Tag Archives: Research tips

A light-bulb moment

A “family record” from the Sefrit collection.

This past week I began to explore the large collection of Bible records on the American Ancestors Digital Collections website, and I was expecting to find just ordinary records, not anything surprising. What I uncovered, however, is just how helpful these records and registers can be in understanding your family history. While the records typically convey very simple information to the reader, such as births, deaths, and marriages, they sometimes contain other information that can result in a “light-bulb” moment when you are piecing together your genealogy. NEHGS has digitized a series of Bible records and family registers, and continues to add new records regularly, creating a selection of nearly 300 so far in the Digital Collections. Continue reading A light-bulb moment

What’s in a name?

‘What’s in a name?’ asked Juliet of Romeo, concluding that the name of something does not define what it really is. A rose, after all, by any other name would smell as sweet, but for family genealogists, a rose by any other name can become an obstacle to progress and success. Naturally, we go in search of a name as we expect it to be, as we’ve always known it to be and, in doing so – in not considering all the possible variations or that any given spelling may not necessarily be the “correct” spelling – we may overlook vital clues and new pathways for our research. I suspect that most family genealogists who stay at their research beyond the “low hanging fruit” stage, who don’t give up too soon, eventually double back and realize their earlier oversights. Continue reading What’s in a name?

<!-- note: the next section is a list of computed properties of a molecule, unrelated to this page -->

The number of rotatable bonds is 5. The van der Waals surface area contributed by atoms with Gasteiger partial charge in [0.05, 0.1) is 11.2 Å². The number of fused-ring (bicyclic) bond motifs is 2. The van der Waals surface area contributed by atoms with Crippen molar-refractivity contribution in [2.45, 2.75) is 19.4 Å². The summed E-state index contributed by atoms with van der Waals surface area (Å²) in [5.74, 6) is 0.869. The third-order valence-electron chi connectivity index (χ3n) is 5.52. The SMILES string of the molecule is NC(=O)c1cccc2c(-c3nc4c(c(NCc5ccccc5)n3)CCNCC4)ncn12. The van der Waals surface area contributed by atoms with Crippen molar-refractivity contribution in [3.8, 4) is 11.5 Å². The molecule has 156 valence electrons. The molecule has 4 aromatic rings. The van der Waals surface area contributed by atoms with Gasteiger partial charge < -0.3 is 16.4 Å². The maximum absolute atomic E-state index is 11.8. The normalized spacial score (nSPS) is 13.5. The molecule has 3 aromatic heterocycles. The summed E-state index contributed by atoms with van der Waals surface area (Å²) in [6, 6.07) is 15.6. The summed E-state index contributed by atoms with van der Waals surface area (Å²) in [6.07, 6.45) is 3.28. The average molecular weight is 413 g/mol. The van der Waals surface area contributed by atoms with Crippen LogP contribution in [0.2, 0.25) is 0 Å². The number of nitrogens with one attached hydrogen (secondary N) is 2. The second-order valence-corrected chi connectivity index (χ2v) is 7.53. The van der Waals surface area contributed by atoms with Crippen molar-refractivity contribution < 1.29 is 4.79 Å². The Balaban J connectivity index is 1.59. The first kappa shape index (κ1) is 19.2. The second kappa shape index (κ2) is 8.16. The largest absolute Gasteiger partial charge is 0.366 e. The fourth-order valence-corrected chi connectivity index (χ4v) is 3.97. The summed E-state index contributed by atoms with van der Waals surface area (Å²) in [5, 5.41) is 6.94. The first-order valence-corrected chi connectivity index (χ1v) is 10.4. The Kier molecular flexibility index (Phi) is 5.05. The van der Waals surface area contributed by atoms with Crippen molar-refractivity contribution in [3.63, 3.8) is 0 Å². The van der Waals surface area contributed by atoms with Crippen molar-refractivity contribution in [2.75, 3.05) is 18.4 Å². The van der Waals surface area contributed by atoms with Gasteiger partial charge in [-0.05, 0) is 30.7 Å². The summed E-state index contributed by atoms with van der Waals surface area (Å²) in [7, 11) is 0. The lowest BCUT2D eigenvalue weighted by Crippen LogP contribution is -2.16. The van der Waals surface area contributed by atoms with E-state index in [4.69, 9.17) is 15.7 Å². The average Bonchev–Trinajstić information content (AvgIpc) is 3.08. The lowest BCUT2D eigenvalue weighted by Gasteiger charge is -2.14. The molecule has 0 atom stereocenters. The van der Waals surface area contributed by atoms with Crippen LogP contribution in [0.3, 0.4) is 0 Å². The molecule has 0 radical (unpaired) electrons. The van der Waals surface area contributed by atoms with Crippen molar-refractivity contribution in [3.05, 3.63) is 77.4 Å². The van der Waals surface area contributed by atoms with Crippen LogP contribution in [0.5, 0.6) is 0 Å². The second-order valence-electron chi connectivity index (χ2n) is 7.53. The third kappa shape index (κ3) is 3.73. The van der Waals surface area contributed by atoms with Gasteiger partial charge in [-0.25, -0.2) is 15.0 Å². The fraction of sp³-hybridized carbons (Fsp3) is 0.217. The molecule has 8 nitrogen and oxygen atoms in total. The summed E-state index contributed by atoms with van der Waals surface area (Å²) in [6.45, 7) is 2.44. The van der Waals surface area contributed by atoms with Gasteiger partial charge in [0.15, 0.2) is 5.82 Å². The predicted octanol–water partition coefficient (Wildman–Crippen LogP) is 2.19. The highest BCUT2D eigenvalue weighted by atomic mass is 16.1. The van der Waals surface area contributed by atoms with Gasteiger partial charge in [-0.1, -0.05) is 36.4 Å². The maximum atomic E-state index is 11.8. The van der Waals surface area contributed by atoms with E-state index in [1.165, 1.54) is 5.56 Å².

Coming home

Standing in front of the town flag at town hall. With, from left to right, Cristina Colella (town assessor), Massimo Colangelo (mayor), and Giovanni Presutti (vice mayor).

As I mentioned in my last Vita Brevis post, I was lucky enough to spend a few weeks in Europe this past March. Like any good vacation, my travels were filled with historical and genealogical research. After a wonderful stay in Rome and having thoroughly (re)explored its ancient history, I made my way to the Tiburtina Terminal in the northeastern part of the Eternal City to board a bus and pursue what historians and genealogists alone would consider recent history: nineteenth-century records.